My Day by Eleanor Roosevelt

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WASHINGTON—I am hearing more and more about the experiments being carried on in educational TV. It appears probable that before long some of the best teachers in the whole country may be able to give initial courses that can be seen in every school throughout the nation,

This would certainly spur the local teachers to keep up, so that they would be able to help their students follow these "master courses" to the best advantage. Even in the teaching of science, I understand it will be possible to have these outstanding teachers on TV follow through into actual laboratory work, with the local teachers helping where help is needed. This may revolutionize a great deal of our teaching.

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Last Monday evening I went to the Pension Fund Benefit Concert given by the New York Philharmonic at Carnegie Hall, under the direction of Dmitri Mitropoulos. The first part of the program was delightful and beautifully given, but after the intermission there was a large question mark—when the management carefully announced that it was in no way responsible for the rest of the program, which was under the direction of Danny Kaye!

I thought the orchestra was simply remarkable in the way they played up to him. He has, of course, a remarkable musical gift. Without being able to read a line of music, he has such an amazing musical memory that when the symphony orchestra in Israel deliberately tried to fool him by playing something wrong, he caught them every time.

He kept the audience at Carnegie Hall laughing as I'm sure an audience there has rarely laughed before. He clowned, and he managed to get the dignified musicians to join with him, so that the original question mark was more than answered by the peals of laughter from the audience. I am sure everyone found the evening rewarding.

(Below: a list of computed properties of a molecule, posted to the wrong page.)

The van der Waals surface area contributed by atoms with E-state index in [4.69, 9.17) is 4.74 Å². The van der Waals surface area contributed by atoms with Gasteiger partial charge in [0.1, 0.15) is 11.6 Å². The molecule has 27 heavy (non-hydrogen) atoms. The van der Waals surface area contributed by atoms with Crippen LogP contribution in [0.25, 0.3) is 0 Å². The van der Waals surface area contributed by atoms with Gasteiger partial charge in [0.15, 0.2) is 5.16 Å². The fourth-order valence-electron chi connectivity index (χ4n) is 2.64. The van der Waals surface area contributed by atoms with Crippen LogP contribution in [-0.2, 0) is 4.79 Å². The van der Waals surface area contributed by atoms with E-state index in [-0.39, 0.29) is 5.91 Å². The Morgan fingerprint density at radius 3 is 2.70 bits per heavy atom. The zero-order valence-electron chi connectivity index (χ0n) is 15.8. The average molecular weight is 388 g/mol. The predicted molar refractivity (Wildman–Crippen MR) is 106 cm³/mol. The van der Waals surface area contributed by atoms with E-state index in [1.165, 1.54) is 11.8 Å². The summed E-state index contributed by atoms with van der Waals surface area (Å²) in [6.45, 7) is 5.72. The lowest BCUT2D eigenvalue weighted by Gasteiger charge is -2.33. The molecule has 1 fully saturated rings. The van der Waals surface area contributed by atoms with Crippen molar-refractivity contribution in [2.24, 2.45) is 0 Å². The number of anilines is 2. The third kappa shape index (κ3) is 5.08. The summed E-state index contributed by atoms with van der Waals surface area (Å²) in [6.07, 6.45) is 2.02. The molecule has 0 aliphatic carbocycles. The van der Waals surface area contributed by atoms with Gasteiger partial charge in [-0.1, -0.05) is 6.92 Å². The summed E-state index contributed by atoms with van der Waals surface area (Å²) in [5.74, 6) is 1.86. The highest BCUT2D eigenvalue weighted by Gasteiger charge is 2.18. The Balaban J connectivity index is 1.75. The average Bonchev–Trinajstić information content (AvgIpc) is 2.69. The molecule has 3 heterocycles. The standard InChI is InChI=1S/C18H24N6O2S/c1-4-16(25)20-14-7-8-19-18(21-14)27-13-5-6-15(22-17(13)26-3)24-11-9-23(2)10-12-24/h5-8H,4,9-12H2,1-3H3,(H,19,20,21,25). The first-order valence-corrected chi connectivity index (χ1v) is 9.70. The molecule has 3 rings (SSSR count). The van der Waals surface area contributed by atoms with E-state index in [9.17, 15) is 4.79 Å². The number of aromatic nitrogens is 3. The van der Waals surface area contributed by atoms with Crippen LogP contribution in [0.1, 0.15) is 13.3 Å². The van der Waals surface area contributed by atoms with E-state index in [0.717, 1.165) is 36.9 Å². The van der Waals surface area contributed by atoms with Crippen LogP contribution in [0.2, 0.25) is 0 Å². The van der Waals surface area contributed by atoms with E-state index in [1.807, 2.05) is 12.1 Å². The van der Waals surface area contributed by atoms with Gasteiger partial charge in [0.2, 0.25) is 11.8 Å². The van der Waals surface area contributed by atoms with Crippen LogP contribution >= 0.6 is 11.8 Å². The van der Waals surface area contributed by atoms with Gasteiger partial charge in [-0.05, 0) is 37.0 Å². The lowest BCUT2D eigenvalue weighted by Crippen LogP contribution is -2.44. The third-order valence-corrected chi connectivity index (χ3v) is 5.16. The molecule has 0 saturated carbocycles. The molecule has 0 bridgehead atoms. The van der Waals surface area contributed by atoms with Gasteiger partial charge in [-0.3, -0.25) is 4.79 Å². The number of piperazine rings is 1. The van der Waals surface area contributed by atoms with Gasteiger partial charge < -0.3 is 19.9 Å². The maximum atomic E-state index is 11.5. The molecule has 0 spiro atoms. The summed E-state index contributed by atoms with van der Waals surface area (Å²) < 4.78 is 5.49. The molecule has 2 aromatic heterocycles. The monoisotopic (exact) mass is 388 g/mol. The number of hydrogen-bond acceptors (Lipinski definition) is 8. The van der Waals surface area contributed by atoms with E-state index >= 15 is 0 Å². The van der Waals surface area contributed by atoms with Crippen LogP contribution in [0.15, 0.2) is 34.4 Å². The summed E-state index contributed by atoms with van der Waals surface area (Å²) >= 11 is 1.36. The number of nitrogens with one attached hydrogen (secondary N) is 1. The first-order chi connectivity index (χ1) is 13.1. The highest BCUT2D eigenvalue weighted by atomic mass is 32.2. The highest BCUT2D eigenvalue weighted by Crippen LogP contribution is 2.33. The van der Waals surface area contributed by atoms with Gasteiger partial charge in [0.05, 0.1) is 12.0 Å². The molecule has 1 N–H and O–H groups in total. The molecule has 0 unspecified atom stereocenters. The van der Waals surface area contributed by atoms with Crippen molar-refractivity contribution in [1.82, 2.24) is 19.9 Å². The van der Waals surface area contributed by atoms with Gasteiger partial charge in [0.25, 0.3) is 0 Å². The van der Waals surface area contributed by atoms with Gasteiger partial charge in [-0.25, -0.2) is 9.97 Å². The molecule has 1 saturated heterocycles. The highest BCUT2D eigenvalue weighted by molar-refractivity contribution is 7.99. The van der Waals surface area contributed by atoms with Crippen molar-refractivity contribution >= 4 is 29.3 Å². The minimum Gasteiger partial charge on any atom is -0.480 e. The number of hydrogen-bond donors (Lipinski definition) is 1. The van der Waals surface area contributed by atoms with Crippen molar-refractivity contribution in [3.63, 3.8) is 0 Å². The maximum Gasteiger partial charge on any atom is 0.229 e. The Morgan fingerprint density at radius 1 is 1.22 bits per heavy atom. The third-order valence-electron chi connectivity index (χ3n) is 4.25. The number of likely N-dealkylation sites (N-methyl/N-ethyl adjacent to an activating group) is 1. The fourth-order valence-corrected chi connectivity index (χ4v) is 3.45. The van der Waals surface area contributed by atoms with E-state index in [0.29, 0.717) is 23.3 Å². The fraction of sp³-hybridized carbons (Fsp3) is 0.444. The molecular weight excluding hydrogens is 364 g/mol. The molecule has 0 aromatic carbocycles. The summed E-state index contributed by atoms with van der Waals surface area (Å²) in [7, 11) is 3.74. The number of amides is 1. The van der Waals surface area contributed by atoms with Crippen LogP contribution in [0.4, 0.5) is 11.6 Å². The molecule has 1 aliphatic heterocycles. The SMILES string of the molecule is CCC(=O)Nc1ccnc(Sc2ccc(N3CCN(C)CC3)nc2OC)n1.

On Tuesday I went to Chicago, to speak at the Rotary Club luncheon on "The UN and the Major Issues Before It." They distributed a booklet called "Pathway to Peace", which covers the U.S. proposals for the control of the reduction of armaments. I believe the booklet was issued by what was once Mr. Harold Stassen's office in the government, but I'm sure it can be obtained from the American Association For The U.N., by anyone who wishes to write for it.

I wish the newspapers would publish, in two parallel columns, the suggestions made by the U.S. and the ones made by the Soviet Union, with dates, so that we could know exactly how these negotiations have been going forward, both in the Disarmament Conference of the U.N. and on a unilateral basis outside the U.N..

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I am interested to see the jobless total recently published. The papers say it is the highest number of unemployed we have had in this country in 16 years. The Democrats have offered a bill in the House to add 16 weeks of aid for the idle. This is perhaps a good stopgap, but it is no real answer to getting the people back to work.

It will keep us afloat temporarily, so to speak, by not removing the buying power of a whole group of unemployed, but it is no basic remedy for the situation.

E.R.
TMs, AERP, FDRL